Lee said the hotel had witnessed several politically significant events, including the conferences celebrating the formation of the Democratic Progressive Party and the People First Party.

Former president Lee Teng-hui also held his first national affairs conference at the hotel, during which experts suggested the nation abolish the National Assembly and form the Straits Exchange Foundation to negotiate with China on cross-strait affairs.

Because of the hotel’s place in Taiwan’s history, Lee said it had kept many historical items, including the Dragon-Phoenix Chairs on which former president Chiang Kai-shek and his wife, Soong Mei-ling, sat.

He said the hotel also had had a chair custom-made out of rosewood to welcome the arrival of King Topou IV, who was said to weigh more than 200kg.

Those items will be on display in an exhibition at the hotel, along with the dining utensils used at state banquets, as well as photograph collections.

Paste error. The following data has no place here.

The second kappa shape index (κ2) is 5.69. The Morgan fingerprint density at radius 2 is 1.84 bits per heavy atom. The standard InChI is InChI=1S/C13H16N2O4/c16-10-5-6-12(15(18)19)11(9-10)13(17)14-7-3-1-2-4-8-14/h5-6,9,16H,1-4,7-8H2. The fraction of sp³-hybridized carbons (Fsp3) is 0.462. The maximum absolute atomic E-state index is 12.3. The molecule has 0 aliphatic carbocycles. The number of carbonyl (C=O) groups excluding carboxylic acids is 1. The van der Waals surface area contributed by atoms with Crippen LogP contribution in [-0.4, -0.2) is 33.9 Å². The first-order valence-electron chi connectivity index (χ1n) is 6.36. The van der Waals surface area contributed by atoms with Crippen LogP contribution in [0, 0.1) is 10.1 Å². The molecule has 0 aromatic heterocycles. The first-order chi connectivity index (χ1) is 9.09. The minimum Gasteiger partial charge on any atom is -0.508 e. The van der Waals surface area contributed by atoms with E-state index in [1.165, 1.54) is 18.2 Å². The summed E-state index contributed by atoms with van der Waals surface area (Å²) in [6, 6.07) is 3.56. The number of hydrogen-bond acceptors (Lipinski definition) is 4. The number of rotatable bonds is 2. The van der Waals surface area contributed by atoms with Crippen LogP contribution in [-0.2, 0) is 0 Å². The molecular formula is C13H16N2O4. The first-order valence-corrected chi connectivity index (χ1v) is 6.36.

To celebrate the 60th anniversary, Lee said that the hotel had introduced a feast featuring dishes served at state banquets, which will be open for reservations from the public. The hotel will offer several discount deals for dining and accommodation.
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Old February 27th, 2012, 07:10 PM   #215
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Updated Sunday, February 26, 2012 0:00 am TWN
The China Post
Shida market dispute draws gov't action

Situated only a few meters away from National Taiwan Normal University (NTNU) in downtown Taipei, Shida Night Market (師大夜市) is one of the city's most crowded night markets.

Over the years, it has won national fame by becoming a hub of international cuisine, including Korean, Indian, Malaysian, Thai, Tibetan and American-style diners, mostly because of the unique composition of students studying at NTNU.

The university is one of Taiwan's most renowned higher education institutes — instructing Mandarin to foreigners for decades — and it has enrolled students of many different nationalities over the years. Because of this, the community nearby has created its own exotic atmosphere with visitors from all parts of the world.